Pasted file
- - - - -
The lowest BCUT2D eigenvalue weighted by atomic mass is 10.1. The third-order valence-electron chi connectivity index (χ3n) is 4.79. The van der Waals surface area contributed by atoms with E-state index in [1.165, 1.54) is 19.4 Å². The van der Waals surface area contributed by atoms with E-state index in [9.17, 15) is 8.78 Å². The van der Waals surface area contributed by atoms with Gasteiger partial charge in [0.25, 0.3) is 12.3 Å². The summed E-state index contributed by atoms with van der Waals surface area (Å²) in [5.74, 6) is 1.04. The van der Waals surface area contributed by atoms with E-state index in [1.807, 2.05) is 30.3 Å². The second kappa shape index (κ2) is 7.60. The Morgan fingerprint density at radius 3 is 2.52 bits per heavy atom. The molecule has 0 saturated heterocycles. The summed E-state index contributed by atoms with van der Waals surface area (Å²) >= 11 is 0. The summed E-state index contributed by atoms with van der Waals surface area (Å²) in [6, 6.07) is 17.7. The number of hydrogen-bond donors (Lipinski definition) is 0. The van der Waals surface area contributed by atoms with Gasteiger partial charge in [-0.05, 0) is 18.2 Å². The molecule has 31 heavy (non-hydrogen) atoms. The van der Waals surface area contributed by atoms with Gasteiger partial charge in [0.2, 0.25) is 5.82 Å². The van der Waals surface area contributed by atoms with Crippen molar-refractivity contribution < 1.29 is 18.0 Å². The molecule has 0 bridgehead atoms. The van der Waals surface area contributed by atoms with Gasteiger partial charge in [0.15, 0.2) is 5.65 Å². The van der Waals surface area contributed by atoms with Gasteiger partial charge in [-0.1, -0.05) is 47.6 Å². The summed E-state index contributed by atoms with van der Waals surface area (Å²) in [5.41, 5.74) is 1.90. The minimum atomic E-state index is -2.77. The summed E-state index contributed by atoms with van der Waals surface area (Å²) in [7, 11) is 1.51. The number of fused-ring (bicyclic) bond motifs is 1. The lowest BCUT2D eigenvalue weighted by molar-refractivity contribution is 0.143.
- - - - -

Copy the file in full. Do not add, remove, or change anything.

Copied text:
The lowest BCUT2D eigenvalue weighted by atomic mass is 10.1. The third-order valence-electron chi connectivity index (χ3n) is 4.79. The van der Waals surface area contributed by atoms with E-state index in [1.165, 1.54) is 19.4 Å². The van der Waals surface area contributed by atoms with E-state index in [9.17, 15) is 8.78 Å². The van der Waals surface area contributed by atoms with Gasteiger partial charge in [0.25, 0.3) is 12.3 Å². The summed E-state index contributed by atoms with van der Waals surface area (Å²) in [5.74, 6) is 1.04. The van der Waals surface area contributed by atoms with E-state index in [1.807, 2.05) is 30.3 Å². The second kappa shape index (κ2) is 7.60. The Morgan fingerprint density at radius 3 is 2.52 bits per heavy atom. The molecule has 0 saturated heterocycles. The summed E-state index contributed by atoms with van der Waals surface area (Å²) >= 11 is 0. The summed E-state index contributed by atoms with van der Waals surface area (Å²) in [6, 6.07) is 17.7. The number of hydrogen-bond donors (Lipinski definition) is 0. The van der Waals surface area contributed by atoms with Gasteiger partial charge in [-0.05, 0) is 18.2 Å². The molecule has 31 heavy (non-hydrogen) atoms. The van der Waals surface area contributed by atoms with Gasteiger partial charge in [0.2, 0.25) is 5.82 Å². The van der Waals surface area contributed by atoms with Crippen molar-refractivity contribution < 1.29 is 18.0 Å². The molecule has 0 bridgehead atoms. The van der Waals surface area contributed by atoms with Gasteiger partial charge in [0.15, 0.2) is 5.65 Å². The van der Waals surface area contributed by atoms with Gasteiger partial charge in [-0.1, -0.05) is 47.6 Å². The summed E-state index contributed by atoms with van der Waals surface area (Å²) in [5.41, 5.74) is 1.90. The minimum atomic E-state index is -2.77. The summed E-state index contributed by atoms with van der Waals surface area (Å²) in [7, 11) is 1.51. The number of fused-ring (bicyclic) bond motifs is 1. The lowest BCUT2D eigenvalue weighted by molar-refractivity contribution is 0.143.